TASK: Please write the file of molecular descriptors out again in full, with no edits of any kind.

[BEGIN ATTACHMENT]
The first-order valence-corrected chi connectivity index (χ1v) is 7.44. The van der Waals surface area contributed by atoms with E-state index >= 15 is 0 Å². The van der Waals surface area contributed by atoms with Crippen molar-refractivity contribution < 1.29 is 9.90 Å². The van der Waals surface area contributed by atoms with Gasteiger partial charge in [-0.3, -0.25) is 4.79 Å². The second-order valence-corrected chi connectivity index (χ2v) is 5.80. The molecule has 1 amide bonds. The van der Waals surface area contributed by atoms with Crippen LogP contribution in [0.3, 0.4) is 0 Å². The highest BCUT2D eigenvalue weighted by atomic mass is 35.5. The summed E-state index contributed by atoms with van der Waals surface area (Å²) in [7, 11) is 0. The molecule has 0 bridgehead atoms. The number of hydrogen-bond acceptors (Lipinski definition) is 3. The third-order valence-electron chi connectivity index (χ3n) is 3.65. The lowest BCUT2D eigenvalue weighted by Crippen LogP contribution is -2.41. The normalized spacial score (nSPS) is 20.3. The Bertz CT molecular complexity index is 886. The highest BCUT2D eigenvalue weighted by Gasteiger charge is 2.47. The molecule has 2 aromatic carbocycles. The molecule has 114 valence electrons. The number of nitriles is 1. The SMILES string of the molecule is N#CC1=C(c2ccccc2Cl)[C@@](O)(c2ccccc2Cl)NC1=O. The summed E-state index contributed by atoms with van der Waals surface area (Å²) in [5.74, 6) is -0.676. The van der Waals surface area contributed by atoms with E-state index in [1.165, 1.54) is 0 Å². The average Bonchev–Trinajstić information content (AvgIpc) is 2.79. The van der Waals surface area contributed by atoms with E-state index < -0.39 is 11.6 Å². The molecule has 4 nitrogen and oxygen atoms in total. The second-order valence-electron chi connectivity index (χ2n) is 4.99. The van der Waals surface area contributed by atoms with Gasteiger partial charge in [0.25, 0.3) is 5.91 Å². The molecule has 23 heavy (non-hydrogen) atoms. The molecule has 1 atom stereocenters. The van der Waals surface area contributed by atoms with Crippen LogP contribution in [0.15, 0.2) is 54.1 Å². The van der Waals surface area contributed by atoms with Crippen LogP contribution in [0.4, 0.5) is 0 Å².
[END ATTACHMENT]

The first-order valence-corrected chi connectivity index (χ1v) is 7.44. The van der Waals surface area contributed by atoms with E-state index >= 15 is 0 Å². The van der Waals surface area contributed by atoms with Crippen molar-refractivity contribution < 1.29 is 9.90 Å². The van der Waals surface area contributed by atoms with Gasteiger partial charge in [-0.3, -0.25) is 4.79 Å². The second-order valence-corrected chi connectivity index (χ2v) is 5.80. The molecule has 1 amide bonds. The van der Waals surface area contributed by atoms with Crippen LogP contribution in [0.3, 0.4) is 0 Å². The highest BCUT2D eigenvalue weighted by atomic mass is 35.5. The summed E-state index contributed by atoms with van der Waals surface area (Å²) in [7, 11) is 0. The molecule has 0 bridgehead atoms. The number of hydrogen-bond acceptors (Lipinski definition) is 3. The third-order valence-electron chi connectivity index (χ3n) is 3.65. The lowest BCUT2D eigenvalue weighted by Crippen LogP contribution is -2.41. The normalized spacial score (nSPS) is 20.3. The Bertz CT molecular complexity index is 886. The highest BCUT2D eigenvalue weighted by Gasteiger charge is 2.47. The molecule has 2 aromatic carbocycles. The molecule has 114 valence electrons. The number of nitriles is 1. The SMILES string of the molecule is N#CC1=C(c2ccccc2Cl)[C@@](O)(c2ccccc2Cl)NC1=O. The summed E-state index contributed by atoms with van der Waals surface area (Å²) in [5.74, 6) is -0.676. The van der Waals surface area contributed by atoms with E-state index in [1.165, 1.54) is 0 Å². The average Bonchev–Trinajstić information content (AvgIpc) is 2.79. The van der Waals surface area contributed by atoms with E-state index < -0.39 is 11.6 Å². The molecule has 4 nitrogen and oxygen atoms in total. The second-order valence-electron chi connectivity index (χ2n) is 4.99. The van der Waals surface area contributed by atoms with Gasteiger partial charge in [0.25, 0.3) is 5.91 Å². The molecule has 23 heavy (non-hydrogen) atoms. The molecule has 1 atom stereocenters. The van der Waals surface area contributed by atoms with Crippen LogP contribution in [0.15, 0.2) is 54.1 Å². The van der Waals surface area contributed by atoms with Crippen LogP contribution in [0.4, 0.5) is 0 Å².